Date of Award

August 2014

Degree Type


Degree Name

Doctor of Philosophy



First Advisor

Scott J. Adams

Committee Members

Scott Drewianka, John S. Heywood, Suyong Song, Owen Thompson


Catholic Schools, Child Abuse Scandal, Human Papillomavirus, Moral Hazard, Pap Test, School Mandate


The goal of this dissertation is to apply empirical methodologies to analyze multiple topics in economics of education and health economics which have clear policy implications.

Chapter 1 analyzes the effect of negative publicity of child abuse scandal on Catholic schools. Public notices of child abuse have surrounded Catholic Church leadership for decades, but intensified after the 2002 coverage by the Boston Globe and the ensuing accelerated media coverage. Using diocese level panel data of Catholic school enrollment, reports of abuse after 2002 appear to have a negative, long-lasting effect on both demand and supply of Catholic schools. No effect is observed from notices prior to 2002, suggesting the public awareness of the scandal from abuse reports, combined with mass media coverage, led to observable effects on Catholic School enrollment. Public notices of allegations related to the abuse scandal can explain about two-thirds of the decline in Catholic school enrollment share and the number of Catholic schools.

Chapter 2 studies the effect of various state level policies as well as receiving a physician recommendation on the decision to uptake Human Papillomavirus (HPV) vaccine. HPV is the most common sexually transmitted source of infection in the United States. Recently, two vaccines were developed to provide immunization against certain types of HPV. In addition to physician recommendations to take these vaccines, different states have adopted a wide range of policies in order to increase the vaccination rate, specifically among younger females. In this study, I use survey data to examine the effect of the two most common adopted policies, school mandates and provision of educational content for parents about the virus and its immunization, as well as the effects of physician recommendations. The results indicate that the effect of policies on encouraging the HPV vaccination has been very limited at best, but the effect of receiving a physician's advice for the HPV immunization is significant.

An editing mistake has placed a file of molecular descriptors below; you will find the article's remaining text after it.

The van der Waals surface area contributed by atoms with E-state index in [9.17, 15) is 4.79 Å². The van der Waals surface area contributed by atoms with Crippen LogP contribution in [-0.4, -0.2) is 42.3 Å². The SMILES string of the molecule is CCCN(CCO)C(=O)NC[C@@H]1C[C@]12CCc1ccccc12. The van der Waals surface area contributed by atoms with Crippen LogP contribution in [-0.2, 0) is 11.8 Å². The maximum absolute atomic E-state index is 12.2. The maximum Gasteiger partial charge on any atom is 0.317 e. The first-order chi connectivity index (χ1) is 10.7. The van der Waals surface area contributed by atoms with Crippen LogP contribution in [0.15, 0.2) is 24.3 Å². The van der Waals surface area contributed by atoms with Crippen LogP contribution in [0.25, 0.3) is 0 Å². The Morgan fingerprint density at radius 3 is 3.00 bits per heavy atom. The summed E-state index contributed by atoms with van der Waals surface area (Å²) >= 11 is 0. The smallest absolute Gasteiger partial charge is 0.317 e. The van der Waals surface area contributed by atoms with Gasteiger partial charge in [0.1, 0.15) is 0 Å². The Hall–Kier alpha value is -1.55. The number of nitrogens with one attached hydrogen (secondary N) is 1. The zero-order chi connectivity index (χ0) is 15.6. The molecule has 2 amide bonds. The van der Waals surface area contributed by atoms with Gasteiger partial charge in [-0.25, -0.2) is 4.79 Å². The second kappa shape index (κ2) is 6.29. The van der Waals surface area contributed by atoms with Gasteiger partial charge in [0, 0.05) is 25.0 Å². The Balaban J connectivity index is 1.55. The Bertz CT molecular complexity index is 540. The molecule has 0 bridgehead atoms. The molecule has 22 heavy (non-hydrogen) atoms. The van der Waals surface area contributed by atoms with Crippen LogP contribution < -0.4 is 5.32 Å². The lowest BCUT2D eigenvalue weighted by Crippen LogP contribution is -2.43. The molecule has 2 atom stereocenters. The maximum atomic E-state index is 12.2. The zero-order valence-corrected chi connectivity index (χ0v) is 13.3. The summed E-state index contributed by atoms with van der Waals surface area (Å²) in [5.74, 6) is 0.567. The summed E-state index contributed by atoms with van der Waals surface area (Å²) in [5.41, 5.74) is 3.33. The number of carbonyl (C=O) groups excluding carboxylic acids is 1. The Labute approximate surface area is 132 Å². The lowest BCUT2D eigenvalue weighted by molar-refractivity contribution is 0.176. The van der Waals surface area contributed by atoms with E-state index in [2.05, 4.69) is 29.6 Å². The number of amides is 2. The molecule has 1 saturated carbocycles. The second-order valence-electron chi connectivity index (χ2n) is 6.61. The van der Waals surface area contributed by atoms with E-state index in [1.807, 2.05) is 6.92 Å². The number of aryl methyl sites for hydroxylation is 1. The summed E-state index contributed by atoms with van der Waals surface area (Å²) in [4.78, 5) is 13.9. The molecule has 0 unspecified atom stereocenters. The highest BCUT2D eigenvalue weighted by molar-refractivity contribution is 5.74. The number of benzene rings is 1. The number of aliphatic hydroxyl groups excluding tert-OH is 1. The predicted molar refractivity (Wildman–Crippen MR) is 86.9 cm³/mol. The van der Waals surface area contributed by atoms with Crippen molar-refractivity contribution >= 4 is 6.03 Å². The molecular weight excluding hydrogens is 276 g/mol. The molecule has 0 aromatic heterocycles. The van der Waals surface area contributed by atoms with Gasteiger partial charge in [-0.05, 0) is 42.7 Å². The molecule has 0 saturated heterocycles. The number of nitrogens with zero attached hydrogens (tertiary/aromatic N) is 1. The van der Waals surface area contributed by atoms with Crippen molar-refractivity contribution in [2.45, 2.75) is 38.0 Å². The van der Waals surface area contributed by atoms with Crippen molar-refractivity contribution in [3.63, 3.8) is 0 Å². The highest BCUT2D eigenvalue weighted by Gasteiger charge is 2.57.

Chapter 3 attempts to investigate the behavioral response to HPV vaccine. Immunization can cause moral hazard by reducing the cost of risky behaviors. In this study, I examine the effect of HPV vaccination on participation in Papanicolaou test (Pap test). The Pap test is a diagnostic screening test to detect potentially precancerous and cancerous process in the transformation zone. The Pap test is strongly recommended for women between 21-65 years old even after taking the HPV vaccine. If there is a reduction in willingness to have a Pap test as a result of HPV vaccination, it should be a concern for public health policy makers. The results show no evidence of moral hazard, more specifically in the short-run. The estimates range from zero to a positive effect of HPV vaccine initiation on having a Pap test.